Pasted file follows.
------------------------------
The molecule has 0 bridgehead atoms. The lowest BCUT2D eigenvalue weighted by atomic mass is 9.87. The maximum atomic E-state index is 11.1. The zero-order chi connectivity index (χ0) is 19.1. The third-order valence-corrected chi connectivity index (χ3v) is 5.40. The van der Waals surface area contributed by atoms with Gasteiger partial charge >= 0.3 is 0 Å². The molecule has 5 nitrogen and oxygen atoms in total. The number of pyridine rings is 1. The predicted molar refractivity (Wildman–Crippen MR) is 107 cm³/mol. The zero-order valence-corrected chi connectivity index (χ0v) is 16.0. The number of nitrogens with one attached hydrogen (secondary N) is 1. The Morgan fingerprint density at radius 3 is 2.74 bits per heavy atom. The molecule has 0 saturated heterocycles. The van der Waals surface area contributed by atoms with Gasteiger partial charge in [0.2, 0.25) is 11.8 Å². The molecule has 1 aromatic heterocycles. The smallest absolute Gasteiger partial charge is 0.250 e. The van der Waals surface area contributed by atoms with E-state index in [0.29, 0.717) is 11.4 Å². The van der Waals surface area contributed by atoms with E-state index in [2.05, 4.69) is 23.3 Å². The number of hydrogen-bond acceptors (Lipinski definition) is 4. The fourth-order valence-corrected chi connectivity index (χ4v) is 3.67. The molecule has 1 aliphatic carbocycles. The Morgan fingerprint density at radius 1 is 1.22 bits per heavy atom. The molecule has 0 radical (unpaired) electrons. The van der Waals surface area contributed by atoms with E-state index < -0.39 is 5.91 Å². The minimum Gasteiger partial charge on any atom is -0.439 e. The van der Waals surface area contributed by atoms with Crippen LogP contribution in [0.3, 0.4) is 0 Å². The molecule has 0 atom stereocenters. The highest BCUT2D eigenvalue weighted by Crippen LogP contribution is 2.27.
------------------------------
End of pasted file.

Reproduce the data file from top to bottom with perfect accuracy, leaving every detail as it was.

The molecule has 0 bridgehead atoms. The lowest BCUT2D eigenvalue weighted by atomic mass is 9.87. The maximum atomic E-state index is 11.1. The zero-order chi connectivity index (χ0) is 19.1. The third-order valence-corrected chi connectivity index (χ3v) is 5.40. The van der Waals surface area contributed by atoms with Gasteiger partial charge >= 0.3 is 0 Å². The molecule has 5 nitrogen and oxygen atoms in total. The number of pyridine rings is 1. The predicted molar refractivity (Wildman–Crippen MR) is 107 cm³/mol. The zero-order valence-corrected chi connectivity index (χ0v) is 16.0. The number of nitrogens with one attached hydrogen (secondary N) is 1. The Morgan fingerprint density at radius 3 is 2.74 bits per heavy atom. The molecule has 0 saturated heterocycles. The van der Waals surface area contributed by atoms with Gasteiger partial charge in [0.2, 0.25) is 11.8 Å². The molecule has 1 aromatic heterocycles. The smallest absolute Gasteiger partial charge is 0.250 e. The van der Waals surface area contributed by atoms with E-state index in [0.29, 0.717) is 11.4 Å². The van der Waals surface area contributed by atoms with E-state index in [2.05, 4.69) is 23.3 Å². The number of hydrogen-bond acceptors (Lipinski definition) is 4. The fourth-order valence-corrected chi connectivity index (χ4v) is 3.67. The molecule has 1 aliphatic carbocycles. The Morgan fingerprint density at radius 1 is 1.22 bits per heavy atom. The molecule has 0 radical (unpaired) electrons. The van der Waals surface area contributed by atoms with E-state index < -0.39 is 5.91 Å². The minimum Gasteiger partial charge on any atom is -0.439 e. The van der Waals surface area contributed by atoms with Crippen LogP contribution in [0.3, 0.4) is 0 Å². The molecule has 0 atom stereocenters. The highest BCUT2D eigenvalue weighted by Crippen LogP contribution is 2.27.